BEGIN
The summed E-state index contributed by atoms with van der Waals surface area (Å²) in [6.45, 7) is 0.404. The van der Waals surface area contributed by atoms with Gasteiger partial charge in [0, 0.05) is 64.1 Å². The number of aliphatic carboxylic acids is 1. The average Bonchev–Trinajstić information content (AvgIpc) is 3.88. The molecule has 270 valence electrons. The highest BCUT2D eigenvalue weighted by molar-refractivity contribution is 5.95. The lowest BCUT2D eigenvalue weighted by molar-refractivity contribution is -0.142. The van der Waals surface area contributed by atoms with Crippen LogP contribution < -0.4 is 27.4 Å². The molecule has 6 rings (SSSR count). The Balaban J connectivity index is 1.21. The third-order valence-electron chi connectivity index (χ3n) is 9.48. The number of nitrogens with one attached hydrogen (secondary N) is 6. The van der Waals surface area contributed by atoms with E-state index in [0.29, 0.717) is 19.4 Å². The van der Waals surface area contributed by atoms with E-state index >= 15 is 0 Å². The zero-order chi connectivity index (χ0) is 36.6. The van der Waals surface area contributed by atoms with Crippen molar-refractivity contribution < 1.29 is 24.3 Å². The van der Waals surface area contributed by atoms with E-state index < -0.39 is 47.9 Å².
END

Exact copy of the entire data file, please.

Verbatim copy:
The summed E-state index contributed by atoms with van der Waals surface area (Å²) in [6.45, 7) is 0.404. The van der Waals surface area contributed by atoms with Gasteiger partial charge in [0, 0.05) is 64.1 Å². The number of aliphatic carboxylic acids is 1. The average Bonchev–Trinajstić information content (AvgIpc) is 3.88. The molecule has 270 valence electrons. The highest BCUT2D eigenvalue weighted by molar-refractivity contribution is 5.95. The lowest BCUT2D eigenvalue weighted by molar-refractivity contribution is -0.142. The van der Waals surface area contributed by atoms with Crippen LogP contribution < -0.4 is 27.4 Å². The molecule has 6 rings (SSSR count). The Balaban J connectivity index is 1.21. The third-order valence-electron chi connectivity index (χ3n) is 9.48. The number of nitrogens with one attached hydrogen (secondary N) is 6. The van der Waals surface area contributed by atoms with E-state index in [0.29, 0.717) is 19.4 Å². The van der Waals surface area contributed by atoms with E-state index >= 15 is 0 Å². The zero-order chi connectivity index (χ0) is 36.6. The van der Waals surface area contributed by atoms with Crippen molar-refractivity contribution < 1.29 is 24.3 Å². The van der Waals surface area contributed by atoms with E-state index < -0.39 is 47.9 Å².